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Fifteen-minute consultation: Evaluation of paediatric torticollis
  1. Kavinda Dayasiri1,2,
  2. Sahana Rao1,3
  1. 1 Department of Paediatrics, Oxford University Hospitals NHS Foundation Trust, Oxford, UK
  2. 2 Department of Paediatrics, Faculty of medicine, University of Kelaniya, Sri Lanka
  3. 3 Department of Paediatrics, University of Oxford, Oxford, UK
  1. Correspondence to Dr Sahana Rao, Department of Paediatrics, Oxford University Hospitals NHS Foundation Trust, Oxford OX3 9DU, UK; sahana.rao{at}ouh.nhs.uk

Abstract

Torticollis refers to a state in which the neck is twisted due to excessive contraction or shortening of the muscles on one side. Congenital muscular torticollis, which is more common than acquired torticollis, has an incidence of 0.3%–1.9% among all live births. The clinical approach to torticollis depends on the age at presentation, duration of torticollis and presenting symptoms. The underlying aetiology for torticollis varies with the age of the child. Torticollis can be a presenting feature for life-threatening conditions and thus requires careful evaluation.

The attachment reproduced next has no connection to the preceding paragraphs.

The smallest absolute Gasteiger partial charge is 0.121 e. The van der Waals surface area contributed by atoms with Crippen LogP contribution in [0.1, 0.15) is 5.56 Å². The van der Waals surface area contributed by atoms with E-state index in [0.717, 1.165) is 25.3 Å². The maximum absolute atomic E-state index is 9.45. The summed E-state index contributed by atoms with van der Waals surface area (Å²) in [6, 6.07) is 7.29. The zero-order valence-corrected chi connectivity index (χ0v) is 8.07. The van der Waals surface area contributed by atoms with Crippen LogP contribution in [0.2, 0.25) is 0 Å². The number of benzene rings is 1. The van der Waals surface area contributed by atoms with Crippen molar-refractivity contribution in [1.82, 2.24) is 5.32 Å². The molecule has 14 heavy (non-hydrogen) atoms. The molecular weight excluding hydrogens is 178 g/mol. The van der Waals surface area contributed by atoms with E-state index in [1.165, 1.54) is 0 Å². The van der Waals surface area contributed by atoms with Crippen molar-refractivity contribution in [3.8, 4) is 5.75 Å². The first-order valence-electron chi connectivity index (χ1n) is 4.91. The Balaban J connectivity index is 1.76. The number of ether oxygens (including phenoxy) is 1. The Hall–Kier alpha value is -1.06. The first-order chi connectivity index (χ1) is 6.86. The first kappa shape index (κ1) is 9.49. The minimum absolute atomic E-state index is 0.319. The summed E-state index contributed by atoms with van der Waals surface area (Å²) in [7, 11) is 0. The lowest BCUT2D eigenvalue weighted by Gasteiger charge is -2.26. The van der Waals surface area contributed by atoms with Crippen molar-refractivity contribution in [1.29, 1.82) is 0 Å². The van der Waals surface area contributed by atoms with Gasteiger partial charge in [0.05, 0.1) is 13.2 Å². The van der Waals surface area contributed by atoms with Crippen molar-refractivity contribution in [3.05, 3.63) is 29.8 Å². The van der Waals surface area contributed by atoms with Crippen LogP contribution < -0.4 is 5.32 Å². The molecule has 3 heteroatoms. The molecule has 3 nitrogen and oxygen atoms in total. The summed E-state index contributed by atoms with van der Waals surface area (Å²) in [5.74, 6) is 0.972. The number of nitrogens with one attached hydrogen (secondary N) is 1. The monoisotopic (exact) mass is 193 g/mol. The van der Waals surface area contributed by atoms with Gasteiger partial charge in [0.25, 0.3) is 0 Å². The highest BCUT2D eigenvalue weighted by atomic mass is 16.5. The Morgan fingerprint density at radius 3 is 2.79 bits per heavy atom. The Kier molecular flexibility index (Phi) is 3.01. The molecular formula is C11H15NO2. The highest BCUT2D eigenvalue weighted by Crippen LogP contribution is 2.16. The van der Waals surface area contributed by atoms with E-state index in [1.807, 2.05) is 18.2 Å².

• neurology
  • neuropathology
  • neonatology
  • ophthalmology

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Footnotes

  • Twitter @dr_sahanarao

  • Contributors The authors have both contributed to writing and editing this article.

  • Funding The authors have not declared a specific grant for this research from any funding agency in the public, commercial or not-for-profit sectors.

  • Competing interests None declared.

  • Provenance and peer review Not commissioned; externally peer reviewed.

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